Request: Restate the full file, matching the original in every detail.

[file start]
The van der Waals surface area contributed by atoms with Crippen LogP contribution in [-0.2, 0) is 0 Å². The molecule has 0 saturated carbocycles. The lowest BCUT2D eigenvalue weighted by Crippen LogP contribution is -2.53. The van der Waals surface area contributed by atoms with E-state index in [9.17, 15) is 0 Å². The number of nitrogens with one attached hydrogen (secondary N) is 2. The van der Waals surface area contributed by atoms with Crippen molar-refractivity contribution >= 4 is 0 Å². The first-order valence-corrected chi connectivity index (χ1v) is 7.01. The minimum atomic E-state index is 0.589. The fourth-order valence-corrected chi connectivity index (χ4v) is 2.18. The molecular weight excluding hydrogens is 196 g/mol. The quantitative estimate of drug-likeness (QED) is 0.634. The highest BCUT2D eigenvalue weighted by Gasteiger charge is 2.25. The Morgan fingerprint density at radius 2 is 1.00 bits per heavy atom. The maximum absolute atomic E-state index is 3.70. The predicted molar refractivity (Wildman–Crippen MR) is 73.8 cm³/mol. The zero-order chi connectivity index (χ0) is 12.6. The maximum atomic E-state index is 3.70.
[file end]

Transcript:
The van der Waals surface area contributed by atoms with Crippen LogP contribution in [-0.2, 0) is 0 Å². The molecule has 0 saturated carbocycles. The lowest BCUT2D eigenvalue weighted by Crippen LogP contribution is -2.53. The van der Waals surface area contributed by atoms with E-state index in [9.17, 15) is 0 Å². The number of nitrogens with one attached hydrogen (secondary N) is 2. The van der Waals surface area contributed by atoms with Crippen molar-refractivity contribution >= 4 is 0 Å². The first-order valence-corrected chi connectivity index (χ1v) is 7.01. The minimum atomic E-state index is 0.589. The fourth-order valence-corrected chi connectivity index (χ4v) is 2.18. The molecular weight excluding hydrogens is 196 g/mol. The quantitative estimate of drug-likeness (QED) is 0.634. The highest BCUT2D eigenvalue weighted by Gasteiger charge is 2.25. The Morgan fingerprint density at radius 2 is 1.00 bits per heavy atom. The maximum absolute atomic E-state index is 3.70. The predicted molar refractivity (Wildman–Crippen MR) is 73.8 cm³/mol. The zero-order chi connectivity index (χ0) is 12.6. The maximum atomic E-state index is 3.70.